Annemarie Schimmel writes that the shikasta, broken script, emerged after the sixteenth century at a time when the word “shikast” had become one of the keywords in Persian poetry in India. “Pages with shikasta, their lines thrown, as it were, over the page without apparent order, are often reminiscent of modern graphics rather than of legible script.” Poets wrote letters in the script to talk about their hopeless heart while in music it was used to denote a note that did not harmonize with the rest.17
Framed within the context of language, Ruheel’s sculptural forms also attempt to follow this route and ask a pertinent question: can the dismantling and dispersion of a script really cleanse it of its politics, discontent, collective neurosis and troubled history? Does the failure to comprehend indicate a failure of a system? The works have titles such as Character 4 Line- Lets Talk About It, Character 27 – Top Priorit vindicating their standalone existence as independent pieces or characters of a script that have a unique back story or embody certain dilemmas that are not altogether divorced from the personal, political or historical. The shikast (defeat) of legibility here is translated into the syntax of Ruheel’s abstracted language that illustrates its aesthete but also a submission to futility simultaneously.
Given Ruheel’s adeptness as a calligrapher and earlier artistic concerns should we reprocess the division and representation of space in the gallery as being representative of a canvas or perhaps the horizontal sheet of paper used for practicing calligraphy?
This widened gap of intertextuality between the recognized format/surface for practicing calligraphic exercise or mashq, and Ruheel’s indecipherable interpretation forms the linchpin. Perhaps this is the chasm in which Ruheel situates his debates, neither encryption nor decryption can hide this gap. Nor can the guise of globalization which has revealed its dissonances and inequities in recent decades. In a brief history of Arabic typography Thomas Milo highlights the fact that comprehension of Arabic script is contingent upon connecting Arabic letters so that they assimilate with each other and that it is not merely a process of lining them up. The graphic unit of writing letters is called a syntagm. In Arabic script “there is a balance between an assimilation of distinct letters and dissimilation of featureless letters.” 18 In traditional mashq, or writing exercises, textual variants/free variants are never shown out of context; they are always shown as part of the syntagm.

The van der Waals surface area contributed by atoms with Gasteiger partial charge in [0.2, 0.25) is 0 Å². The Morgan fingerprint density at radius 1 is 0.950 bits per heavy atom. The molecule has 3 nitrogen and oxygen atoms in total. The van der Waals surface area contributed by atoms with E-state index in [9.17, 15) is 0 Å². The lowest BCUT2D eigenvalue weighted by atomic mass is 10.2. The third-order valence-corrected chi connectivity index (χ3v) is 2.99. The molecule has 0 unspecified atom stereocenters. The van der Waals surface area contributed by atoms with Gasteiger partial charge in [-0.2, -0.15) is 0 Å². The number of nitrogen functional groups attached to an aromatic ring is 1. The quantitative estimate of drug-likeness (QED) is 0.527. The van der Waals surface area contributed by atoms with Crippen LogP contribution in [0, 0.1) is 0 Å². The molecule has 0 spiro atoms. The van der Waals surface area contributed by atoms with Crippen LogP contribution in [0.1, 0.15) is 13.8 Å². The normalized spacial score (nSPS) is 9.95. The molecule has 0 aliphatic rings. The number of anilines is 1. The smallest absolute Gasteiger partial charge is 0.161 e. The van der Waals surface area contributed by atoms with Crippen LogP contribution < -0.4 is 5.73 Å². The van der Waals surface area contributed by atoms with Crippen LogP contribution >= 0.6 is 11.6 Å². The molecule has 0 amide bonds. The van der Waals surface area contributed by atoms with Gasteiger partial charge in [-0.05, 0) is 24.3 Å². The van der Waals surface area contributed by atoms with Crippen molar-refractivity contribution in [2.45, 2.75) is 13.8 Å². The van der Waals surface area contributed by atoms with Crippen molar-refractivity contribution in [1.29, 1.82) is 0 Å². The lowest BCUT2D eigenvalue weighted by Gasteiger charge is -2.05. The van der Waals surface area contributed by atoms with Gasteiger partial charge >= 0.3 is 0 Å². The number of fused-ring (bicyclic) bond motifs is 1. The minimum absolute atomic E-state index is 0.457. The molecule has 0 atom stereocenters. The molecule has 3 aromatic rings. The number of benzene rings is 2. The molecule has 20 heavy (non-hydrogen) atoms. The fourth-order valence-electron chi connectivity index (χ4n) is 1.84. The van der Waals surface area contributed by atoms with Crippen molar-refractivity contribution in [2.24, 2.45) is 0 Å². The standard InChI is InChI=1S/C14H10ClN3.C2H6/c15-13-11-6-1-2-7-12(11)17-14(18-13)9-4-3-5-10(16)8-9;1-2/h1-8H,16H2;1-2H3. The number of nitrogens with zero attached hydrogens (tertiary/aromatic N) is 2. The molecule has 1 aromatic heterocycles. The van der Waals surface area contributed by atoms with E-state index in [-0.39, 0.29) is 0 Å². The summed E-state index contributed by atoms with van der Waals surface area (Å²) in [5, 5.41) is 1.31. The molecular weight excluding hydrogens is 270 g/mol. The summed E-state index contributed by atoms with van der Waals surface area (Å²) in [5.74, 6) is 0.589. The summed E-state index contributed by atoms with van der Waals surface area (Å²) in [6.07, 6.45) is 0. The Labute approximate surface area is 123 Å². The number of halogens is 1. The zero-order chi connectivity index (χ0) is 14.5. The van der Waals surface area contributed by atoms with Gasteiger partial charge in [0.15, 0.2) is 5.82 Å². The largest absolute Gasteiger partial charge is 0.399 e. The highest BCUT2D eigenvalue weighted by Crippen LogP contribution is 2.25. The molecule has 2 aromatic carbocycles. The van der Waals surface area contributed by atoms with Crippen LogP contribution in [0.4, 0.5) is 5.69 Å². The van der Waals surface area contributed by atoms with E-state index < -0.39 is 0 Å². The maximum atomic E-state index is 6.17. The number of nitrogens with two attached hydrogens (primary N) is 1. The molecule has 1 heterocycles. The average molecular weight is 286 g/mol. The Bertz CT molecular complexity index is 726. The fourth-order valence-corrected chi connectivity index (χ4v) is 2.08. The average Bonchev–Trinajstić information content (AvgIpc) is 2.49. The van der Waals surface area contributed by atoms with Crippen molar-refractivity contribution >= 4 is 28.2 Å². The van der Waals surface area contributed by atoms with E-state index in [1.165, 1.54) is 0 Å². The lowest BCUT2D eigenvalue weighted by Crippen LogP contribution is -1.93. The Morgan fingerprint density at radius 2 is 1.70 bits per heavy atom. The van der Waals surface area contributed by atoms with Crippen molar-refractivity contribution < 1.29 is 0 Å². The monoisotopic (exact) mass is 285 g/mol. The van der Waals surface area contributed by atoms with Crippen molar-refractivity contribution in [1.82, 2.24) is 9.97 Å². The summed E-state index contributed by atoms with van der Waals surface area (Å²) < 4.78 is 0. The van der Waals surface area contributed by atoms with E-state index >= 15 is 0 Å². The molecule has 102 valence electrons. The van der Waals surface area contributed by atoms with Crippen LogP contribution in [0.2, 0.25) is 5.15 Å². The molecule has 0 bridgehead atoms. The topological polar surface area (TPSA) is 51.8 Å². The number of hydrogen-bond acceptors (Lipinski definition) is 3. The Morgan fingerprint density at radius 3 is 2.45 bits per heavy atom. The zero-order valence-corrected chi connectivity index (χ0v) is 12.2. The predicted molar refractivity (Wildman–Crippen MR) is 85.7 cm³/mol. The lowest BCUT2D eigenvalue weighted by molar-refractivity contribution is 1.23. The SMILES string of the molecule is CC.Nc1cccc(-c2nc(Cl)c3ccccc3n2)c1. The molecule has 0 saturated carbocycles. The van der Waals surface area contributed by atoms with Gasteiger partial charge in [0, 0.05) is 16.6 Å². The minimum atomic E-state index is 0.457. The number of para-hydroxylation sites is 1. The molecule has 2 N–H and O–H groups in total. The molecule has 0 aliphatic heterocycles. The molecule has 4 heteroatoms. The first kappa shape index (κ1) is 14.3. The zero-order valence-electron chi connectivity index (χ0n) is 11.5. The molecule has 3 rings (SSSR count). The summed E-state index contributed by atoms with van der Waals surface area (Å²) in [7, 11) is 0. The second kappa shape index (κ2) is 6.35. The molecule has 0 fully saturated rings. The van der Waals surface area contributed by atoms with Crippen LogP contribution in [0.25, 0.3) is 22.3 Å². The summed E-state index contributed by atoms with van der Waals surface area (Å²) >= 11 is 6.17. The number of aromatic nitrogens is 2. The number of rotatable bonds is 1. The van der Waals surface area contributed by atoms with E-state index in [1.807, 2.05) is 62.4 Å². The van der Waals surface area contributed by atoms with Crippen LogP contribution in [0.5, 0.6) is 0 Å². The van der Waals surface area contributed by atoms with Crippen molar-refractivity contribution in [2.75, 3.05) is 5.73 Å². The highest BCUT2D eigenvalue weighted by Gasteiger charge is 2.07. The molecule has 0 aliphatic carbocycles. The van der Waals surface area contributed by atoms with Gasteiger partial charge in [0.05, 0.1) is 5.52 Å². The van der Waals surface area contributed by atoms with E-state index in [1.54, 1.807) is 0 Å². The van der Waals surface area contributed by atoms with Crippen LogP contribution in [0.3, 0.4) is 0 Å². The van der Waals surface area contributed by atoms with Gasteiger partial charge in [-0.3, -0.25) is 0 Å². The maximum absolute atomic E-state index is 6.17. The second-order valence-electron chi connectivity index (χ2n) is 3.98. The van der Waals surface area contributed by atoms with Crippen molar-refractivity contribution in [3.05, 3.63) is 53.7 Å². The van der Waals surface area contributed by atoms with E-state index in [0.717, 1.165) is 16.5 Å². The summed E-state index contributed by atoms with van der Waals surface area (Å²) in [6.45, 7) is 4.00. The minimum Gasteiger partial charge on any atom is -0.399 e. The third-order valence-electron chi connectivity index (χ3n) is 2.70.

Ruheel’s unique variation of the mashq lining the walls, and sometimes spread on the floor, is devoid of such syntagms or assimilation, a quality or cultural aspect that had allowed Islam to imbibe, absorb and accept influences, cultures, ethnicities and even non-Islamic communities.19 Rather than a mysterious encryption, the works can simultaneously be interpreted as remnants that are reminders of the social processes that have shaped their transformation— dispersed, fragmented and subject to a new chaos. Through enlargement of scale and emphasis on disembodied forms Ruheel’s iterations of a script that impedes legibility allows him to take credit and proclaim his own authority over this new language. Perhaps contemporary Chinese artist Xu Bing, who like Ruheel pursues similar conceptual concerns about text, best describes this collective “neurosis which is our reality” 20 encased in each of Ruheel’s works “To strike at the written word is to strike at the very essence of the culture. Any doctoring of the written word becomes in itself a transformation of the most inherent part of a person’s thinking…”21